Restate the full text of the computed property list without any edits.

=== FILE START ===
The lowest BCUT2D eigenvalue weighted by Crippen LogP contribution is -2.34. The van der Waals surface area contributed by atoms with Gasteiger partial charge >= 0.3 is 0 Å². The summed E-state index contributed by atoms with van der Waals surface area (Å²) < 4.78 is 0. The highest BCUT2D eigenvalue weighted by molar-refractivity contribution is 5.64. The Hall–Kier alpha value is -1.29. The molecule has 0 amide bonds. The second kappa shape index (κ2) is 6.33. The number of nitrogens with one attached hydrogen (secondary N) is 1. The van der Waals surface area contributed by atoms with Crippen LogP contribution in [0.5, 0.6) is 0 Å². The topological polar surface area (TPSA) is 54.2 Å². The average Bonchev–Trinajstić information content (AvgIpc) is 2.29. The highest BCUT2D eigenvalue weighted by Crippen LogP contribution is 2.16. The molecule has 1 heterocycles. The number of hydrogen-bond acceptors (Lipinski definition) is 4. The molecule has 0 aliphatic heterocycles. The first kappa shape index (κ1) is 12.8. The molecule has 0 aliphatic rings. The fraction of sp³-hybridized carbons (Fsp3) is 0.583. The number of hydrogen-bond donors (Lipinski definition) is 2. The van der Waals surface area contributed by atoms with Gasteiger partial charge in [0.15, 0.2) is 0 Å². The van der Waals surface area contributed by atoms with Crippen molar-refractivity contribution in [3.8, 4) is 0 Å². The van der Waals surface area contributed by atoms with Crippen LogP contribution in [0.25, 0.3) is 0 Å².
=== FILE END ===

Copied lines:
The lowest BCUT2D eigenvalue weighted by Crippen LogP contribution is -2.34. The van der Waals surface area contributed by atoms with Gasteiger partial charge >= 0.3 is 0 Å². The summed E-state index contributed by atoms with van der Waals surface area (Å²) < 4.78 is 0. The highest BCUT2D eigenvalue weighted by molar-refractivity contribution is 5.64. The Hall–Kier alpha value is -1.29. The molecule has 0 amide bonds. The second kappa shape index (κ2) is 6.33. The number of nitrogens with one attached hydrogen (secondary N) is 1. The van der Waals surface area contributed by atoms with Crippen LogP contribution in [0.5, 0.6) is 0 Å². The topological polar surface area (TPSA) is 54.2 Å². The average Bonchev–Trinajstić information content (AvgIpc) is 2.29. The highest BCUT2D eigenvalue weighted by Crippen LogP contribution is 2.16. The molecule has 1 heterocycles. The number of hydrogen-bond acceptors (Lipinski definition) is 4. The molecule has 0 aliphatic heterocycles. The first kappa shape index (κ1) is 12.8. The molecule has 0 aliphatic rings. The fraction of sp³-hybridized carbons (Fsp3) is 0.583. The number of hydrogen-bond donors (Lipinski definition) is 2. The van der Waals surface area contributed by atoms with Gasteiger partial charge in [0.15, 0.2) is 0 Å². The van der Waals surface area contributed by atoms with Crippen molar-refractivity contribution in [3.8, 4) is 0 Å². The van der Waals surface area contributed by atoms with Crippen LogP contribution in [0.25, 0.3) is 0 Å².